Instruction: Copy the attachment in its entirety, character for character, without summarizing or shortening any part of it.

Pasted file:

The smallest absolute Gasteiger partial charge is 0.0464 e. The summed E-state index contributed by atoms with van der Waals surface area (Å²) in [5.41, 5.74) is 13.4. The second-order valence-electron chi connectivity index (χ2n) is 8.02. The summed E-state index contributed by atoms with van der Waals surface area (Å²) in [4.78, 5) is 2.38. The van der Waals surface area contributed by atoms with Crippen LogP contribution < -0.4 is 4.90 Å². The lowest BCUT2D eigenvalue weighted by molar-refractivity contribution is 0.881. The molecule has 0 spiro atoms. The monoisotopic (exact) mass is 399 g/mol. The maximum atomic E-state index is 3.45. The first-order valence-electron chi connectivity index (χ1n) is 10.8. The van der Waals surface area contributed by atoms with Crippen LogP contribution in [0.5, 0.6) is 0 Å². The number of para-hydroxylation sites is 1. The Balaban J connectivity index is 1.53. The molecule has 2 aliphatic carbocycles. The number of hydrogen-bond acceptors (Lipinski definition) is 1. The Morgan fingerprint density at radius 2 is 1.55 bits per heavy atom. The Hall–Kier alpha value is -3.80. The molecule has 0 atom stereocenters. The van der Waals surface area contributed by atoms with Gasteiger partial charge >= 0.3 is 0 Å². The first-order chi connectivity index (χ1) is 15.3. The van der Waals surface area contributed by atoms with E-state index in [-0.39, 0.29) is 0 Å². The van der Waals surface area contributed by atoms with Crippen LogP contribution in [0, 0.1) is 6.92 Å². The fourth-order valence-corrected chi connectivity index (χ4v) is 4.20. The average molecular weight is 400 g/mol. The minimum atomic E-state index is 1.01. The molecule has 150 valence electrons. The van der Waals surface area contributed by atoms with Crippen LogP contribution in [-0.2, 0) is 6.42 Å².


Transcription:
The smallest absolute Gasteiger partial charge is 0.0464 e. The summed E-state index contributed by atoms with van der Waals surface area (Å²) in [5.41, 5.74) is 13.4. The second-order valence-electron chi connectivity index (χ2n) is 8.02. The summed E-state index contributed by atoms with van der Waals surface area (Å²) in [4.78, 5) is 2.38. The van der Waals surface area contributed by atoms with Crippen LogP contribution < -0.4 is 4.90 Å². The lowest BCUT2D eigenvalue weighted by molar-refractivity contribution is 0.881. The molecule has 0 spiro atoms. The monoisotopic (exact) mass is 399 g/mol. The maximum atomic E-state index is 3.45. The first-order valence-electron chi connectivity index (χ1n) is 10.8. The van der Waals surface area contributed by atoms with Crippen LogP contribution in [0.5, 0.6) is 0 Å². The number of para-hydroxylation sites is 1. The Balaban J connectivity index is 1.53. The molecule has 2 aliphatic carbocycles. The number of hydrogen-bond acceptors (Lipinski definition) is 1. The Morgan fingerprint density at radius 2 is 1.55 bits per heavy atom. The Hall–Kier alpha value is -3.80. The molecule has 0 atom stereocenters. The van der Waals surface area contributed by atoms with Gasteiger partial charge >= 0.3 is 0 Å². The first-order chi connectivity index (χ1) is 15.3. The van der Waals surface area contributed by atoms with E-state index in [-0.39, 0.29) is 0 Å². The van der Waals surface area contributed by atoms with Crippen LogP contribution in [0, 0.1) is 6.92 Å². The fourth-order valence-corrected chi connectivity index (χ4v) is 4.20. The average molecular weight is 400 g/mol. The minimum atomic E-state index is 1.01. The molecule has 150 valence electrons. The van der Waals surface area contributed by atoms with Crippen LogP contribution in [-0.2, 0) is 6.42 Å².